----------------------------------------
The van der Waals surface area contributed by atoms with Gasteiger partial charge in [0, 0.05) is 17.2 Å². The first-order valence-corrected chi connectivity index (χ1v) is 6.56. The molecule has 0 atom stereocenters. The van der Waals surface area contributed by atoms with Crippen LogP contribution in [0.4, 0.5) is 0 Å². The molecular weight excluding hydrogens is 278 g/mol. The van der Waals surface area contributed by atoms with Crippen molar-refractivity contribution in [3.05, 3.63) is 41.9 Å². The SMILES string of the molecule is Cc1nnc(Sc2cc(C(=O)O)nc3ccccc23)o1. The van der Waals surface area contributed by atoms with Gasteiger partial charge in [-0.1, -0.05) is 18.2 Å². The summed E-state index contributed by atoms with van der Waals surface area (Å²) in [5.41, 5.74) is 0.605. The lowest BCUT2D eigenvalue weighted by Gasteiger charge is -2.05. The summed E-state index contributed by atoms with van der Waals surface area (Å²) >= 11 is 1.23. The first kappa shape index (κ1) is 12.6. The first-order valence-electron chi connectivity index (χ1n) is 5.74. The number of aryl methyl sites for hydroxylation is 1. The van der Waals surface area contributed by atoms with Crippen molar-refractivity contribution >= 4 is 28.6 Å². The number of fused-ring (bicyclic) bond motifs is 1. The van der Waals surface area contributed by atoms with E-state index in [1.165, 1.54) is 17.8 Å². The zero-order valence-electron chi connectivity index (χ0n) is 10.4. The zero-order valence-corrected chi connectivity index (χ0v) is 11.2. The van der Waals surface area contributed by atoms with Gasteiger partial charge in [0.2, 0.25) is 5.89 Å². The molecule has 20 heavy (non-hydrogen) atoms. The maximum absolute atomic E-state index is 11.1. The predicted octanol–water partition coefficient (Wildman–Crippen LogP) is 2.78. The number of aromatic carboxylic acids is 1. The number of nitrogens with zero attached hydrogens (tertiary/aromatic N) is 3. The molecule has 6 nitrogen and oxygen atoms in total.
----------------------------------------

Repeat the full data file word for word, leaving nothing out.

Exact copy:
The van der Waals surface area contributed by atoms with Gasteiger partial charge in [0, 0.05) is 17.2 Å². The first-order valence-corrected chi connectivity index (χ1v) is 6.56. The molecule has 0 atom stereocenters. The van der Waals surface area contributed by atoms with Crippen LogP contribution in [0.4, 0.5) is 0 Å². The molecular weight excluding hydrogens is 278 g/mol. The van der Waals surface area contributed by atoms with Crippen molar-refractivity contribution in [3.05, 3.63) is 41.9 Å². The SMILES string of the molecule is Cc1nnc(Sc2cc(C(=O)O)nc3ccccc23)o1. The van der Waals surface area contributed by atoms with Gasteiger partial charge in [-0.1, -0.05) is 18.2 Å². The summed E-state index contributed by atoms with van der Waals surface area (Å²) in [5.41, 5.74) is 0.605. The lowest BCUT2D eigenvalue weighted by Gasteiger charge is -2.05. The summed E-state index contributed by atoms with van der Waals surface area (Å²) >= 11 is 1.23. The first kappa shape index (κ1) is 12.6. The first-order valence-electron chi connectivity index (χ1n) is 5.74. The number of aryl methyl sites for hydroxylation is 1. The van der Waals surface area contributed by atoms with Crippen molar-refractivity contribution >= 4 is 28.6 Å². The number of fused-ring (bicyclic) bond motifs is 1. The van der Waals surface area contributed by atoms with E-state index in [1.165, 1.54) is 17.8 Å². The zero-order valence-electron chi connectivity index (χ0n) is 10.4. The zero-order valence-corrected chi connectivity index (χ0v) is 11.2. The van der Waals surface area contributed by atoms with Gasteiger partial charge in [0.2, 0.25) is 5.89 Å². The molecule has 20 heavy (non-hydrogen) atoms. The maximum absolute atomic E-state index is 11.1. The predicted octanol–water partition coefficient (Wildman–Crippen LogP) is 2.78. The number of aromatic carboxylic acids is 1. The number of nitrogens with zero attached hydrogens (tertiary/aromatic N) is 3. The molecule has 6 nitrogen and oxygen atoms in total.